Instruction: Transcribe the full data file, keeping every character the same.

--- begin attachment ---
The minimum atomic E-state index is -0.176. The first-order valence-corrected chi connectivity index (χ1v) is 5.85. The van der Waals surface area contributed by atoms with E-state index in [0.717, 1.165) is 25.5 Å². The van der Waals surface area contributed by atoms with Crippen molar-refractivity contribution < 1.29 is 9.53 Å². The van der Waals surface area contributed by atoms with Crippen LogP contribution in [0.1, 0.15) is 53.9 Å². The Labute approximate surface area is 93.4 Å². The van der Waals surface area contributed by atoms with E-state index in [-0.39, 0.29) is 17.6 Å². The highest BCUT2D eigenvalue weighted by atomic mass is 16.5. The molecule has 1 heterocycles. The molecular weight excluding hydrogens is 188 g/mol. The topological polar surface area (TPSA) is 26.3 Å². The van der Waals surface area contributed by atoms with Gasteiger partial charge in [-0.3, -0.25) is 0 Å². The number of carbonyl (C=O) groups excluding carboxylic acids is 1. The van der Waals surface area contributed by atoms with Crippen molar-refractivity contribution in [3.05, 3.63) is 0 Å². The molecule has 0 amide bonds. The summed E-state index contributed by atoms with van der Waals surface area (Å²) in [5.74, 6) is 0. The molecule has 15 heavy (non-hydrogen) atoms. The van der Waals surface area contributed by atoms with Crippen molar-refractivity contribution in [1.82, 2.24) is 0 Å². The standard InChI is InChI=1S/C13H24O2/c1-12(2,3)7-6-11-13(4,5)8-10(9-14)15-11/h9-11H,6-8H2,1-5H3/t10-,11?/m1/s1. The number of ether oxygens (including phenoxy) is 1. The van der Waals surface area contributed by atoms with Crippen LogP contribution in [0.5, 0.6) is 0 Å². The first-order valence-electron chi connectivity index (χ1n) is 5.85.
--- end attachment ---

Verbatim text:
The minimum atomic E-state index is -0.176. The first-order valence-corrected chi connectivity index (χ1v) is 5.85. The van der Waals surface area contributed by atoms with E-state index in [0.717, 1.165) is 25.5 Å². The van der Waals surface area contributed by atoms with Crippen molar-refractivity contribution < 1.29 is 9.53 Å². The van der Waals surface area contributed by atoms with Crippen LogP contribution in [0.1, 0.15) is 53.9 Å². The Labute approximate surface area is 93.4 Å². The van der Waals surface area contributed by atoms with E-state index in [-0.39, 0.29) is 17.6 Å². The highest BCUT2D eigenvalue weighted by atomic mass is 16.5. The molecule has 1 heterocycles. The molecular weight excluding hydrogens is 188 g/mol. The topological polar surface area (TPSA) is 26.3 Å². The van der Waals surface area contributed by atoms with Gasteiger partial charge in [-0.3, -0.25) is 0 Å². The number of carbonyl (C=O) groups excluding carboxylic acids is 1. The van der Waals surface area contributed by atoms with Crippen molar-refractivity contribution in [3.05, 3.63) is 0 Å². The molecule has 0 amide bonds. The summed E-state index contributed by atoms with van der Waals surface area (Å²) in [5.74, 6) is 0. The molecule has 15 heavy (non-hydrogen) atoms. The van der Waals surface area contributed by atoms with Crippen molar-refractivity contribution in [1.82, 2.24) is 0 Å². The standard InChI is InChI=1S/C13H24O2/c1-12(2,3)7-6-11-13(4,5)8-10(9-14)15-11/h9-11H,6-8H2,1-5H3/t10-,11?/m1/s1. The number of ether oxygens (including phenoxy) is 1. The van der Waals surface area contributed by atoms with Crippen LogP contribution in [0.5, 0.6) is 0 Å². The first-order valence-electron chi connectivity index (χ1n) is 5.85.